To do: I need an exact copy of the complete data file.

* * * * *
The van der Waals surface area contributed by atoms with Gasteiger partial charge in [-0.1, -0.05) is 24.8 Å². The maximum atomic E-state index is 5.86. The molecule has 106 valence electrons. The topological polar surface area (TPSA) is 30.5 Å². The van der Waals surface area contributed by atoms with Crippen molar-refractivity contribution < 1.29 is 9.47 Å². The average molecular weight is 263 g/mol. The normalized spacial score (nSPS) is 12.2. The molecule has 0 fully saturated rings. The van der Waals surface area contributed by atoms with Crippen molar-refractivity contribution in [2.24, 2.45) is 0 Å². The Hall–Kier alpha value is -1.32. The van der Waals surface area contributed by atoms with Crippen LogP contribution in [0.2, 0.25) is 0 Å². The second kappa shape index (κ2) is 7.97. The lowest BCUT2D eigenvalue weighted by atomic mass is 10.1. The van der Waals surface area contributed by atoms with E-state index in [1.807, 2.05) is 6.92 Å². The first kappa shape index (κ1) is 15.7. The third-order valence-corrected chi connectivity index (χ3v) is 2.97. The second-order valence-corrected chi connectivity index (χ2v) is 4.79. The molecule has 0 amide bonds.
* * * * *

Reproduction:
The van der Waals surface area contributed by atoms with Gasteiger partial charge in [-0.1, -0.05) is 24.8 Å². The maximum atomic E-state index is 5.86. The molecule has 106 valence electrons. The topological polar surface area (TPSA) is 30.5 Å². The van der Waals surface area contributed by atoms with Crippen molar-refractivity contribution < 1.29 is 9.47 Å². The average molecular weight is 263 g/mol. The normalized spacial score (nSPS) is 12.2. The molecule has 0 fully saturated rings. The van der Waals surface area contributed by atoms with Crippen molar-refractivity contribution in [2.24, 2.45) is 0 Å². The Hall–Kier alpha value is -1.32. The van der Waals surface area contributed by atoms with Crippen LogP contribution in [0.2, 0.25) is 0 Å². The second kappa shape index (κ2) is 7.97. The lowest BCUT2D eigenvalue weighted by atomic mass is 10.1. The van der Waals surface area contributed by atoms with E-state index in [1.807, 2.05) is 6.92 Å². The first kappa shape index (κ1) is 15.7. The third-order valence-corrected chi connectivity index (χ3v) is 2.97. The second-order valence-corrected chi connectivity index (χ2v) is 4.79. The molecule has 0 amide bonds.